Baker, Sir John (Portsmouth) Benn, W. (T'w'r Hamlets, S. Geo.) Brooke, Stopford
Baring, Godfrey (Isle of Wight) Berridge, T. H. D. Brunner. J. F. L. (Lancs., Leigh)
Brunner, Rt. Hn. Sir J.T.(Chesh.) Gill, A. H. Macpherson, J. T.
Bryee, Rt. Hn. James (Aberdeen) Ginnell, L. Mac Veagh, Jeremiah (Down, S.
Bryce, J. A. (Inverness Burghs,) Gladstone, RtHn. Herbert John Mac Veigh, Chas. (Donegal, E.)
Buchanan, Thomas Ryburn Glendinning, R. G. M'Callum, John M.
Buckmaster, Stanley O. Glover, Thomas M'Crae, George
Burke, E. Haviland Goddard, Daniel Ford M'Kenna, Reginald
Burns, Rt. Hon. John Gooch, George Peabody M'Killop, W.
Buxton, Rt. Hn. Sydney Chas. Grant, Corrie M'Laren, H. D. (Stafford, W.)
Byles, William Pollard Greenwood, G. (Peterborough) M'Micking, Major G.
Cairns, Thomas Greenwood, Hamar (York) Maddison. Frederick
Cameron, Robert Grey, Rt. Hon. Sir Edward Mallet, Charles E.
Campbell-Bannerman, Sir H. Gurdon, Sir W. Brampton Mansfield, H. Rendall (Lincoln)
Carr-Gomm, H. W. Hammond, John Marks, G. Croydon (Launceston)
Causton, Rt. Hn. Richard Knight Hardie, J. Keir (Merthyr Tydvil) Marnham, F. J.
Chance, Frederick William Harmsworth, Cecil B. (Worc'r) Meagher, Michael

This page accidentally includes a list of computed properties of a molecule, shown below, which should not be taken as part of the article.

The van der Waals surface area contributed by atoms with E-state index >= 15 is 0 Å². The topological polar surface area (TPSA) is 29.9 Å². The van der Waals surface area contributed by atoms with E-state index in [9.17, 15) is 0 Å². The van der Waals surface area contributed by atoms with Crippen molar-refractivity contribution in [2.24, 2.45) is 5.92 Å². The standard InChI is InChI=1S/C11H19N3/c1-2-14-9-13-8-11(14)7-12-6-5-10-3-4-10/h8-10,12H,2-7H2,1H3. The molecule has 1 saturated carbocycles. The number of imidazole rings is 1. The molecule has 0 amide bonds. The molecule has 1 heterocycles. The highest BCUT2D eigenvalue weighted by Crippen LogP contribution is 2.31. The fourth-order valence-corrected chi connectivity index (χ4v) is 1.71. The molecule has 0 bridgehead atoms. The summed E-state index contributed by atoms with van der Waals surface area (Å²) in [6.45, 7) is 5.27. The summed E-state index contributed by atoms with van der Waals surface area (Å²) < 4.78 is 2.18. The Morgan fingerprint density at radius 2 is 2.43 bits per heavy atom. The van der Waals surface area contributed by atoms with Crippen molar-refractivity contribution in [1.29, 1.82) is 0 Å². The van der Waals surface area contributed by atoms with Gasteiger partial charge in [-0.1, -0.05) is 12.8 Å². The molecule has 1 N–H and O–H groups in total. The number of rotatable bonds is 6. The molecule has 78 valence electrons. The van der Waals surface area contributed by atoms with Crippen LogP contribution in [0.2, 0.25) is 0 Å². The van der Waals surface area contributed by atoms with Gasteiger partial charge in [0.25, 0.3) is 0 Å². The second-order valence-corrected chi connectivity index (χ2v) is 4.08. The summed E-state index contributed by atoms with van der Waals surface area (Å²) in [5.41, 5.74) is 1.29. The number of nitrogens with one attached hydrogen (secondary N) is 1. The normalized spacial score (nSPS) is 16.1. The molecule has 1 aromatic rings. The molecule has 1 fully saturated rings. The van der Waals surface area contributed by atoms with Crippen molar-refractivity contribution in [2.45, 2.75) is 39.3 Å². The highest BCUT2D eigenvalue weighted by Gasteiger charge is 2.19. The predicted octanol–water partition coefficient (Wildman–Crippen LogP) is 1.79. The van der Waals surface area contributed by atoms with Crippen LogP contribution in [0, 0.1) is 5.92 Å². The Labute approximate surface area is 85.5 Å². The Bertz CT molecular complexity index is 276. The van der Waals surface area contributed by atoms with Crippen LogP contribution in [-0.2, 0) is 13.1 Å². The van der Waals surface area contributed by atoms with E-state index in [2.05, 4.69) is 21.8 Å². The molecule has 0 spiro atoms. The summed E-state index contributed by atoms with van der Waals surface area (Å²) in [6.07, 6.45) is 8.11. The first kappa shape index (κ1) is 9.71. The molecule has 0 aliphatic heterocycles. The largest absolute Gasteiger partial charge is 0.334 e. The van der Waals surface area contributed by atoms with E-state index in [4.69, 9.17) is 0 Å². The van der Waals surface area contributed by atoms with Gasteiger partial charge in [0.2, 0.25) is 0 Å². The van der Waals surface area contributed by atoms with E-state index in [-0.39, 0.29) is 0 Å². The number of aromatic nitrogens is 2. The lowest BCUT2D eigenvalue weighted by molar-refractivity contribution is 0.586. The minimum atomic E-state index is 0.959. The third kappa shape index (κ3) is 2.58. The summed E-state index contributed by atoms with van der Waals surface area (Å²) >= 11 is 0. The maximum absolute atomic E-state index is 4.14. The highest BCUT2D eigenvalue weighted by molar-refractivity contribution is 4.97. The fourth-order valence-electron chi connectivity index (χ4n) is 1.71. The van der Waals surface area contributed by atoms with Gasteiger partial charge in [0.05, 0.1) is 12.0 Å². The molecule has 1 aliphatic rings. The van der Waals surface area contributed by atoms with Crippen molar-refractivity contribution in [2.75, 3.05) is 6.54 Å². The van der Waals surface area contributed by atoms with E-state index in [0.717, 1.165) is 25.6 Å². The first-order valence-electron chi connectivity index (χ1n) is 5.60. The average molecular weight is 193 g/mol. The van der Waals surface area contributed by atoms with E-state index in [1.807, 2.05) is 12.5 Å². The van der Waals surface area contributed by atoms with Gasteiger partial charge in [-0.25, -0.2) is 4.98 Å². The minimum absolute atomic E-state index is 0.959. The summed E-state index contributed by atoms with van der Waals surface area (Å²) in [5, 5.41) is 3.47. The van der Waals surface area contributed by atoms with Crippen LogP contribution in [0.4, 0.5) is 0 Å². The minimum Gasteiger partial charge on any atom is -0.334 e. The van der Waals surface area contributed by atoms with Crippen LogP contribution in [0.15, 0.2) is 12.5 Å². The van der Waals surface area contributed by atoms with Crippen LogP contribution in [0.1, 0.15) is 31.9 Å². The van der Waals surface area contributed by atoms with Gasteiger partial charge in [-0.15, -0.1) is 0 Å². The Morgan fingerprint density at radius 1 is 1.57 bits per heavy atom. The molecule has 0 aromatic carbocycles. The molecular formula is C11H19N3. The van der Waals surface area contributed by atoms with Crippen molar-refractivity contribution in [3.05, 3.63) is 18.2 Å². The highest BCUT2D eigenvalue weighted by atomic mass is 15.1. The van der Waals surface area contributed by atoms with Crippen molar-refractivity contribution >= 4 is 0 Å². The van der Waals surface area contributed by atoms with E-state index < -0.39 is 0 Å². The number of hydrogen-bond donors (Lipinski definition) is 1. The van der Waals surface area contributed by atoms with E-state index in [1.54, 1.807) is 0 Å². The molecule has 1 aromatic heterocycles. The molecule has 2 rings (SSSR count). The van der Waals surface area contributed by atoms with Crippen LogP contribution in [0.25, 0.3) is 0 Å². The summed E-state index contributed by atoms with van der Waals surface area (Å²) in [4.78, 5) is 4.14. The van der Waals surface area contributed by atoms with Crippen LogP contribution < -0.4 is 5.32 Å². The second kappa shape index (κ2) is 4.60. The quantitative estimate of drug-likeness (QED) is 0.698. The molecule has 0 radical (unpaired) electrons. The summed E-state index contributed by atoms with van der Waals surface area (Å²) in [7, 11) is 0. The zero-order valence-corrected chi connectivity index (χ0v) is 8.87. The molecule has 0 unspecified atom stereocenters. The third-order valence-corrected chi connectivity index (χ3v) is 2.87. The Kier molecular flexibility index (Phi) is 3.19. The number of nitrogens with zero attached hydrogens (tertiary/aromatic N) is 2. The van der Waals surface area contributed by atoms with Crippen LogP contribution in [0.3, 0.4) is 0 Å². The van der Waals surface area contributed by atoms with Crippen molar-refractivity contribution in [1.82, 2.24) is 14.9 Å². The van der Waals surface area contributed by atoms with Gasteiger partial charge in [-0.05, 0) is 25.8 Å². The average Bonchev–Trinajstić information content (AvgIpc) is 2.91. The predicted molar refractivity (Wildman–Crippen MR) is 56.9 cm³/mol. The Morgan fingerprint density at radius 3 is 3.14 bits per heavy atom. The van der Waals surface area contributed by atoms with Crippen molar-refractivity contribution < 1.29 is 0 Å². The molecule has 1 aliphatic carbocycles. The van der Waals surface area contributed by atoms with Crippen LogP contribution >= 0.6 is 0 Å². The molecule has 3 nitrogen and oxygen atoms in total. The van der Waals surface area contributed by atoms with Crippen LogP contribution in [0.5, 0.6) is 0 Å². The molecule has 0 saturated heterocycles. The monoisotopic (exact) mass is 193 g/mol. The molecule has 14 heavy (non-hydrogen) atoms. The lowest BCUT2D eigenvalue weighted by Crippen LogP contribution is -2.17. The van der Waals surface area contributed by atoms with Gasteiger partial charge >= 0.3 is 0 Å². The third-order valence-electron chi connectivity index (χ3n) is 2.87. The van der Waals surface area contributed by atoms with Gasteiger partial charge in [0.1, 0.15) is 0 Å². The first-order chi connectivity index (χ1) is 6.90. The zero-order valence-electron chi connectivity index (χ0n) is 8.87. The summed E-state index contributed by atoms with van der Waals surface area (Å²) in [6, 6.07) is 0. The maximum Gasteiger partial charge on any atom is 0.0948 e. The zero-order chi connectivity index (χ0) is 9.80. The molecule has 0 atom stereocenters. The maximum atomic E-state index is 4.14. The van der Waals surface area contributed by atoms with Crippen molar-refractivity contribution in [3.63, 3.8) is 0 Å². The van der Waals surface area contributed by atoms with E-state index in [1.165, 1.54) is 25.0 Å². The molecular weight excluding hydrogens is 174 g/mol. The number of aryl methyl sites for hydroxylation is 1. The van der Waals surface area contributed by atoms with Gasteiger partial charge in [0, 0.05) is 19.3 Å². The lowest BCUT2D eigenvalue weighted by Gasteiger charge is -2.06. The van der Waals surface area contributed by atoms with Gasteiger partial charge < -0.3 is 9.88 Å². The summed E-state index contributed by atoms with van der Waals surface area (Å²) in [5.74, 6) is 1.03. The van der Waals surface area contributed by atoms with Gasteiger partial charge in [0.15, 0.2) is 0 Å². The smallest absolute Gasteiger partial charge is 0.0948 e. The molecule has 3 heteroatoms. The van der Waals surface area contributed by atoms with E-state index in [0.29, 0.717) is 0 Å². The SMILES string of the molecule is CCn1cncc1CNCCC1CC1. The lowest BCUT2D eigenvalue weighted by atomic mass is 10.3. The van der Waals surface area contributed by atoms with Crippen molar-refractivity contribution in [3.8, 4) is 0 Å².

Channing, Francis Allston Hart-Davies, T. Meehan, Patrick A.
Cheetham, John Frederick Harvey, A. G. C. (Rochdale) Menzies, Walter
Churchill, Winston Spencer Harwood, George Micklem, Nathaniel
Clarke, C. Goddard Haslam, Lewis (Monmouth) Molteno, Percy Alport
Clough, William Haworth, Arthur A. Mond, A.
Coats, Sir T. Glen (Renfrew, W.) Hedges, A. Paget Money, L. G. Chiozza
Cobbold, Felix Thornley Hemmerde, Edward George Montagu, E. S.
Collins, Sir Wm. J. (S. Pancras, W Henderson, Arthur (Durham) Mooney, J. J.
Cooper, G. J. Henderson, J. M. (Aberdeen, W. Morgan, G. Hay (Cornwall)
Corbett, CH. (Sussex, E. Grinst'd Henry, Charles S. Morgan, J. Lloyd(Carmarthen)
Cory, Clifford John Herbert, Col. Ivor (Mon., S.) Morley, Rt. Hon. John
Cotton, Sir H. J. S. Herbert, T. Arnold (Wycombe) Morrell, Philip
Cowan, W. H. Higham, John Sharp Morse, L. L.
Cox, Harold Hobart, Sir Robert Morton, Alpheus Cleophas
Craig, Herbert J. (Tynemouth) Hobhouse, Charles E. H. Murphy, John
Cremer, William Randal Hodge, John Murray, James
Crombie, John William Hogan, Michael Myer, Horatio
Crosfield, A. H. Holden, E. Hopkinson Napier, T. B.
Crossley, William J. Holland, Sir William Henry Newnes, F. (Notts, Bassetlaw)
Dalmeny, Lord Hooper, A. G. Nicholls, George
Dalziel, James Henry Hope, John Deans (Fife, West) Nicholson, Chas. N. (Doncast'r)
.Davies, David (Montgomery Co.) Hope, W. Bateman (Somerset, N Norman, Henry
Davies, Ellis William (Eifion) Horridge, Thomas Gardner Norton, Capt. Cecil William
.Davies, Timothy (Fulham) Howard, Hon. Geoffrey Nussey, Thomas Willans
Davies, W. Howell (Bristol, S.) Hudson, Walter Nuttall, Harry
Delany, William Hyde, Clarendon O'Brien, Kendal(Tipperary Mid
Dewar, Arthur (Ed'nburgh, S.) Illingworth, Percy H. O'Brien, Patrick (Kilkenny)
Dickinson, W. H. (St. Pancras, N Isaacs, Rufus Daniel O'Connor, James (Wicklow, W.)
Dilke, Rt. Hon. Sir Charles Jacoby, James Alfred O'Connor, John (Kildare, N.)